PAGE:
Ski and Snowboard Camber and Rocker Explained
Pick up a ski or snowboard from a shelf these days and you’ll likely be bombarded with terms such as camber, rocker and early rise. The thing is, these are all pretty much the same thing. When ski companies design a ski they have to consider important factors such as material and shape, but the character of how a ski performs also depends on its camber profile and amount of rocker.
Just what is camber profile? It’s best explained with the diagram below.
The traditional full camber profile has been around for decades and is one of the biggest reasons carving skis are so much fun on the groomers (parabolic cut shape being another). Camber adds significant stiffness to a ski and acts as a sort of suspension. You feel that suspension as the ski is loaded with weight and centrifugal force going into the turn, followed by a pop of energy coming out of the turn.
But as awesome as camber is on the groomers and race courses, it can be detrimental in deep snow where the ski tips tend to dive. The ski industry band-aid fixed that issue by just making skis wider into the 130mm+ underfoot range, but soon started to rethink its approach. Around 2001, legendary skier Shane McConkey coined the term “reverse camber” in reference to the Volant Spatula, a ski he designed with engineer Peter Turner. The idea was for a ski to have the opposite camber profile to enhance flotation in deep powder snow, similar to that of surfboards and other watercraft. The term “rocker” was inherited by the ski and snowboard industry because, well, it sounds a lot cooler.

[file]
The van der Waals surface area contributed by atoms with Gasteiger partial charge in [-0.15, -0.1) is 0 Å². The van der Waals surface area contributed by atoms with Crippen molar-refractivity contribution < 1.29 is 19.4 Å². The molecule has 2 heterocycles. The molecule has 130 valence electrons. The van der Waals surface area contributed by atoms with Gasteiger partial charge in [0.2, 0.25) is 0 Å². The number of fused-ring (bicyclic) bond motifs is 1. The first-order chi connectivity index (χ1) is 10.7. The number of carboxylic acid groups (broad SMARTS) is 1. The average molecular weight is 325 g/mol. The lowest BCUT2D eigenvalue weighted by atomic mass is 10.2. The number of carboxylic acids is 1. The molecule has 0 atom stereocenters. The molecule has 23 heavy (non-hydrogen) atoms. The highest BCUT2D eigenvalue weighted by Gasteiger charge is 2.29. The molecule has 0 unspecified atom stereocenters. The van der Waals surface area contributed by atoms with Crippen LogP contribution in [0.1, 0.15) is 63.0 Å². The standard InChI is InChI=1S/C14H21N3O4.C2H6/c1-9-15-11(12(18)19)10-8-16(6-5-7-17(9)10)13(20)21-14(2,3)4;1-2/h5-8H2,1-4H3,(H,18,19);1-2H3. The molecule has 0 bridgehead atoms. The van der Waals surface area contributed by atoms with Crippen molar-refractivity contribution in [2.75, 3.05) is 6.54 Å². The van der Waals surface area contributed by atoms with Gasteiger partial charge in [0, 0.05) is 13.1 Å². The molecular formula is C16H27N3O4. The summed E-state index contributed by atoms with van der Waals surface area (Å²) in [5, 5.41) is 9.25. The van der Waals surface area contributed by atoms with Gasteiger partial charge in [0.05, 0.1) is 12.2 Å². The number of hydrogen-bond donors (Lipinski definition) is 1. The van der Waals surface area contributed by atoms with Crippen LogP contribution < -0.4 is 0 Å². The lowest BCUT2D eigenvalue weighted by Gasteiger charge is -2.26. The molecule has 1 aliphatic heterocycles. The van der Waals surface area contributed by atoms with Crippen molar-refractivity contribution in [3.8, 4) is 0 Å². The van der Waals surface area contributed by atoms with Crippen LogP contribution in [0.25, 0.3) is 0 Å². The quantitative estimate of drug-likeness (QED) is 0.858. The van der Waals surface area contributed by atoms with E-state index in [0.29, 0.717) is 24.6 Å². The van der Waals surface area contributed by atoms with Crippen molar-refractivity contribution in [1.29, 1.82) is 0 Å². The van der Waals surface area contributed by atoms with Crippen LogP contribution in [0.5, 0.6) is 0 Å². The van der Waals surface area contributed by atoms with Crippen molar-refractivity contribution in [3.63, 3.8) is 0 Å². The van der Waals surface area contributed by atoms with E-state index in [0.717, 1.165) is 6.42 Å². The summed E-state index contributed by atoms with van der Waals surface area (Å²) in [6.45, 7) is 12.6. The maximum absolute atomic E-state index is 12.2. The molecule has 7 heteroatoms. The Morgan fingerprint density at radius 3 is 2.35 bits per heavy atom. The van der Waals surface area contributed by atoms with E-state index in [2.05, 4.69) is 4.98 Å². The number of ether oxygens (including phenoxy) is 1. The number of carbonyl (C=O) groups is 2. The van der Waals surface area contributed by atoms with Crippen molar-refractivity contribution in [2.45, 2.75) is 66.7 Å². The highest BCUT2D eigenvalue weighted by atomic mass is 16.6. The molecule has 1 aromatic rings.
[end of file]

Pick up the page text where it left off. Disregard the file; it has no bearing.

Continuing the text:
It took a few years for rocker to catch on, but you now find it in most all-mountain skis and snowboards, powder-specific or not. Many ski designs us it solely in the tip of ski (also called “early rise”), to make skis float better in powder, but it also allows easier turn initiation in chop and firmer snow.
Now, while a full rocker profile might sound attractive (particularly for AC/DC fans), before you throw your money at a pair of full rocker skis you may want to note their deficiencies. Namely, if you’re not skiing in deep and mostly untracked powder, they don’t have the stiffness and stability of cambered skis. That’s why a lot of all-mountain skis these days opt for a slight amount of tip rocker and minimal tail rocker, if any.
Most ski brands had their period when rocker was all the rage, but it’s used a bit more conservatively in design these days. The amount of rocker you want depends a lot on the conditions you intend to ski in and your preferred style of skiing.